Chapter 7 bankruptcy is known as liquidation. It wipes out your eligible debts (typically within three to four months) and you’re not required to make additional payments. But if you own property like a home or a vehicle, you might have to give it up unless you qualify for an exemption.
Before you can file for Chapter 7 bankruptcy you may have to pass a means test. A bankruptcy attorney can help you figure out if you’re eligible to file for Chapter 7 bankruptcy, or help you determine if Chapter 13 might be a better option.
Chapter 13 bankruptcy is also called a wage earner’s plan. It’s the option you might choose if you have property you want to keep or if you earn too much to qualify for Chapter 7.
A Chapter 13 bankruptcy can help you stop debt collection efforts and halt the foreclosure process. But it doesn’t automatically wipe out your debt. Instead, it helps you combine your debts together so you can make one payment that you can afford.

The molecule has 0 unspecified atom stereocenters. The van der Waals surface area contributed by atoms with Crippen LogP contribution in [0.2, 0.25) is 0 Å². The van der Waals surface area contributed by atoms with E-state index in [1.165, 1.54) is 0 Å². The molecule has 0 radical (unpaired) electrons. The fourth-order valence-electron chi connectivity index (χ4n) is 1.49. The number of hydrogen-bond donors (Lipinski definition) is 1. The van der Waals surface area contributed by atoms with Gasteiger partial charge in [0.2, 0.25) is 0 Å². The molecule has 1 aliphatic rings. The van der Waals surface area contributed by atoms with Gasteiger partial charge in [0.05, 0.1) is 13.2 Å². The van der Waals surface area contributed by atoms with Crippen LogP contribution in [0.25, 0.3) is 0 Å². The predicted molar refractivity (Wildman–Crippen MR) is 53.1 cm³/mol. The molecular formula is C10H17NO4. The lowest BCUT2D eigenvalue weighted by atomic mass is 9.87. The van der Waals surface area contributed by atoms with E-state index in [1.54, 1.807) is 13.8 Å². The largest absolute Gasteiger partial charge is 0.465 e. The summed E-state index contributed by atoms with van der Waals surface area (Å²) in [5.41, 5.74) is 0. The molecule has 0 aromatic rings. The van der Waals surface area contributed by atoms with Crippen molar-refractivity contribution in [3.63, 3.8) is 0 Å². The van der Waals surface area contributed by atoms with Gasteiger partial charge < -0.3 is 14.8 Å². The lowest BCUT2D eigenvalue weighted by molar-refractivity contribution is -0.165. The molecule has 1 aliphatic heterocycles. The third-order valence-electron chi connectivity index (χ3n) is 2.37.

You make a single payment to a trustee who distributes payments to your creditors. Once you make payments for three to five years years (depending on your specific case), the remaining balances on qualifying debts are wiped out when your bankruptcy is discharged. Talk to a bankruptcy attorney for more information and to discuss your specific situation.
Debts you’re allowed to include in a bankruptcy are known as “dischargeable.” Some common examples of these debts include the following.
Debts you can’t include in bankruptcy are “non-dischargeable.” Below are some common types of debts a bankruptcy probably won’t help you resolve.